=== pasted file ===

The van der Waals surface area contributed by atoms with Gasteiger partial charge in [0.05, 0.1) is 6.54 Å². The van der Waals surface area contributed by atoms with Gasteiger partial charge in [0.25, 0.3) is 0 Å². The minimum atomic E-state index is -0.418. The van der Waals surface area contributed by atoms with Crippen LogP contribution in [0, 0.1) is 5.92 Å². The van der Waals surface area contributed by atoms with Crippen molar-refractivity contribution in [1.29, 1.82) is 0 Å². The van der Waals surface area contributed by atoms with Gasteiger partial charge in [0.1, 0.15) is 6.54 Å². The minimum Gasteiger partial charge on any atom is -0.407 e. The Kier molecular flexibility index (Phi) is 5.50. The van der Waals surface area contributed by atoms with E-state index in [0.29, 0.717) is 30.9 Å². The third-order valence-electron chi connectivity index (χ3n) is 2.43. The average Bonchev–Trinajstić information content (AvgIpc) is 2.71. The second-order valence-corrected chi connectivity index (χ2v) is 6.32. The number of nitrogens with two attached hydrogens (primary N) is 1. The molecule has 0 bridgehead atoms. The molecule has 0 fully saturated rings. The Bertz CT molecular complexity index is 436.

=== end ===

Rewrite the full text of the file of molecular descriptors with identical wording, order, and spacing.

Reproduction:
The van der Waals surface area contributed by atoms with Gasteiger partial charge in [0.05, 0.1) is 6.54 Å². The van der Waals surface area contributed by atoms with Gasteiger partial charge in [0.25, 0.3) is 0 Å². The minimum atomic E-state index is -0.418. The van der Waals surface area contributed by atoms with Crippen LogP contribution in [0, 0.1) is 5.92 Å². The van der Waals surface area contributed by atoms with Crippen molar-refractivity contribution in [1.29, 1.82) is 0 Å². The van der Waals surface area contributed by atoms with Gasteiger partial charge in [0.1, 0.15) is 6.54 Å². The minimum Gasteiger partial charge on any atom is -0.407 e. The Kier molecular flexibility index (Phi) is 5.50. The van der Waals surface area contributed by atoms with E-state index in [0.29, 0.717) is 30.9 Å². The third-order valence-electron chi connectivity index (χ3n) is 2.43. The average Bonchev–Trinajstić information content (AvgIpc) is 2.71. The second-order valence-corrected chi connectivity index (χ2v) is 6.32. The number of nitrogens with two attached hydrogens (primary N) is 1. The molecule has 0 bridgehead atoms. The molecule has 0 fully saturated rings. The Bertz CT molecular complexity index is 436.